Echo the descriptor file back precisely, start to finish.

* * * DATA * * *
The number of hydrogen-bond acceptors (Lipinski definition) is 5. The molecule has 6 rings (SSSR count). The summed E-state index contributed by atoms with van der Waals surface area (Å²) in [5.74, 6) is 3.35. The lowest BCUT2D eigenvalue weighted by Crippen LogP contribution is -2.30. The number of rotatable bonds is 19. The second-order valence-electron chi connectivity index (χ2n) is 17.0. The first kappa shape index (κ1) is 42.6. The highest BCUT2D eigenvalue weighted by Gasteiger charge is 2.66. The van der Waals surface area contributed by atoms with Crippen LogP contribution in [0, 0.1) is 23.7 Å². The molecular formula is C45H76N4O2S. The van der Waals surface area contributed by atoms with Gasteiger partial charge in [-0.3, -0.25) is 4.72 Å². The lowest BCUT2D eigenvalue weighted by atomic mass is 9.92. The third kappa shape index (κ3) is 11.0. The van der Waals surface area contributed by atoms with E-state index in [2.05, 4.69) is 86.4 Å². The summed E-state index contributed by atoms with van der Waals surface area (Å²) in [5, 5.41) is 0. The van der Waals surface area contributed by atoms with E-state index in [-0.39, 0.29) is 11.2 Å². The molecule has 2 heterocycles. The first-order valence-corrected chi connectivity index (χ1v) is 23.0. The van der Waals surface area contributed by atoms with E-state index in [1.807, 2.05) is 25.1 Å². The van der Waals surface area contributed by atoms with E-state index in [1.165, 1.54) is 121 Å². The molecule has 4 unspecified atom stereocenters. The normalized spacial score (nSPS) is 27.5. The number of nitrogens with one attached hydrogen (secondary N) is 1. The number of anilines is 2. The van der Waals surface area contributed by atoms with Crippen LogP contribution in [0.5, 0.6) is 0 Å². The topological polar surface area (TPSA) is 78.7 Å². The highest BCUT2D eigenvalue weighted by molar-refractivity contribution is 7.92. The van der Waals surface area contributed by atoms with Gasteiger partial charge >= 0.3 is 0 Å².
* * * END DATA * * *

The number of hydrogen-bond acceptors (Lipinski definition) is 5. The molecule has 6 rings (SSSR count). The summed E-state index contributed by atoms with van der Waals surface area (Å²) in [5.74, 6) is 3.35. The lowest BCUT2D eigenvalue weighted by Crippen LogP contribution is -2.30. The number of rotatable bonds is 19. The second-order valence-electron chi connectivity index (χ2n) is 17.0. The first kappa shape index (κ1) is 42.6. The highest BCUT2D eigenvalue weighted by Gasteiger charge is 2.66. The van der Waals surface area contributed by atoms with Crippen LogP contribution in [0, 0.1) is 23.7 Å². The molecular formula is C45H76N4O2S. The van der Waals surface area contributed by atoms with Gasteiger partial charge in [-0.3, -0.25) is 4.72 Å². The lowest BCUT2D eigenvalue weighted by atomic mass is 9.92. The third kappa shape index (κ3) is 11.0. The van der Waals surface area contributed by atoms with E-state index in [2.05, 4.69) is 86.4 Å². The summed E-state index contributed by atoms with van der Waals surface area (Å²) in [5, 5.41) is 0. The van der Waals surface area contributed by atoms with E-state index in [-0.39, 0.29) is 11.2 Å². The molecule has 2 heterocycles. The first-order valence-corrected chi connectivity index (χ1v) is 23.0. The van der Waals surface area contributed by atoms with E-state index in [1.807, 2.05) is 25.1 Å². The van der Waals surface area contributed by atoms with E-state index in [1.165, 1.54) is 121 Å². The molecule has 4 unspecified atom stereocenters. The normalized spacial score (nSPS) is 27.5. The number of nitrogens with one attached hydrogen (secondary N) is 1. The number of anilines is 2. The van der Waals surface area contributed by atoms with Crippen LogP contribution in [0.5, 0.6) is 0 Å². The topological polar surface area (TPSA) is 78.7 Å². The highest BCUT2D eigenvalue weighted by molar-refractivity contribution is 7.92. The van der Waals surface area contributed by atoms with Gasteiger partial charge >= 0.3 is 0 Å².